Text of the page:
One of the first places I went to after arriving in Seoul was the Han river. This body of water splits the massive city in two and is lined by bike paths and parks boasting all types of recreational and athletic areas. I’ve always felt there is no better place than parks to understand the bunwigi (분위기), the atmosphere or ambiance of a place. That is perhaps most true in South Korea, where locals know really well how to enjoy their leisure time.
Every weekend during the summer I headed to the river and meandered through the mazes of family-friendly tents decorated with fairy lights. I lined up at the convenience store to use the hi-tech ramen machines only found by the river, and then slurped away as fried chicken boxes were delivered to large circles of friends playing drinking games. Before returning home, I’d rent one of Seoul’s public bikes and giggled as I caught glimpses of couples in matching outfits with tripods capturing Instagram-worthy pictures.
Once I began my placement, alongside my escape to Seoul’s green spaces, my weekends became filled with the vibrant energy and loud chants of the local feminist movement. From sitting with 40,000 other women in the 100-degree summer weather, demanding the end of cyber sexual violence, to huddling together with my coworkers in the winter, in padded jackets with hot packs in hand, at Gwanghwamun Square to keep the Me Too movement alive, I’ve been able not only to truly live Korean feminism but also see the fervor young women are bringing to the cause.
When I told a language exchange partner that I came to Korea because I wanted to learn about the feminist movement, she asked, “Korea is famous for feminism?” My response was simply, “Not yet.” The recent wave of feminism in Korea has received a lot of backlash, even as the Me Too movement took off with force early last year, but regardless of the scrutiny, more and more women are choosing to cut their hair in protest, challenge traditional beauty standards, and claim feminism as their own.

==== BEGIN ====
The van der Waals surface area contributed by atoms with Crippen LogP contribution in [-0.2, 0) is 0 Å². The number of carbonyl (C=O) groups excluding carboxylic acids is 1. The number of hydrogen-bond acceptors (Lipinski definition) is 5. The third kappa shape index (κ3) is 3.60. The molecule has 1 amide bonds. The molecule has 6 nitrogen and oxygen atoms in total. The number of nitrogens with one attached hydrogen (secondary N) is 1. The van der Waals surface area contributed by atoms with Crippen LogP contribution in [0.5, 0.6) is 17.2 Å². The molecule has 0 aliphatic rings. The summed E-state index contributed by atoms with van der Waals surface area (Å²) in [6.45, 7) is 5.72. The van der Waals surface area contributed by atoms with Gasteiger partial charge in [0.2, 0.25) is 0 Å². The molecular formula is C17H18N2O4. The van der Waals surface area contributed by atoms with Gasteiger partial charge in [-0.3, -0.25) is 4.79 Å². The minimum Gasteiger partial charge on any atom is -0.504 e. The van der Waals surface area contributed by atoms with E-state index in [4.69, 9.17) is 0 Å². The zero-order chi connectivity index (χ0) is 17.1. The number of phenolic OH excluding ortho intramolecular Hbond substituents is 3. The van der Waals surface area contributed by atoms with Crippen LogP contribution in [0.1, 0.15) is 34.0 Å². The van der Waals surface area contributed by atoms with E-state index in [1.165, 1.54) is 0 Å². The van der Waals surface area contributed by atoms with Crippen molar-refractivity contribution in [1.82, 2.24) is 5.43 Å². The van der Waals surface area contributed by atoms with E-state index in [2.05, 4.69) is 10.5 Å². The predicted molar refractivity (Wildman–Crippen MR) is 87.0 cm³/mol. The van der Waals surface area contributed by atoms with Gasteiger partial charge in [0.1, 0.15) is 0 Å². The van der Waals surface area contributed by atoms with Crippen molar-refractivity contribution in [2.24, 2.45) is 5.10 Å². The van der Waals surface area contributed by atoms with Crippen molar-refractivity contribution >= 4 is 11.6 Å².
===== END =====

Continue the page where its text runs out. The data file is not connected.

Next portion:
In the past six months, I’ve participated in protests against cyber violence, pro-choice marches, Me Too movement performances; tabled for the passing of an Anti-Discrimination Law; attended feminist meet-ups; and helped set-up speak out events for sexual violence survivors. In October, I attended the trial of a famous theater director Lee Yoon-taek (이윤택), who became the first of the many high-profile men accused of sexual assault under Korea’s Me Too movement to be sentenced to prison. That day, as I stood alongside my coworkers from the Korean Sexual Violence Relief Center (성폭력상담소), the survivors, and lawyers as they cried and embraced one another, I felt truly lucky to be a part of the movement in this point of time.
I also have had opportunities to connect with different generations of feminism in Korea. All the first feminists graduated from Ewha Womans University, where I work on their women’s studies journal. Seeing how they are making efforts to connect with the second wave of young feminists has allowed me to gain a new perspective on feminist memory and intergenerational collaboration. Despite the different nature of my two affiliations, the practice of sharing food and eating together in both offices has brought me closer with my coworkers, practice Korean, and allowed me to eat lots of delicious food.
In the coming months, I will work hard to improve my Korean skills and am looking forward to taking a more hands on role in projects. Some of these include facilitating a workshop series on Feminism in collaboration with the U.S Embassy’s American Center and helping to organize a feminist flashdance event with my coworkers. But perhaps more importantly, I want to continue to discover Seoul’s neighborhoods, enjoy the nearby mountains and city parks, and always take the time to look outside the subway windows as I cross the Han river.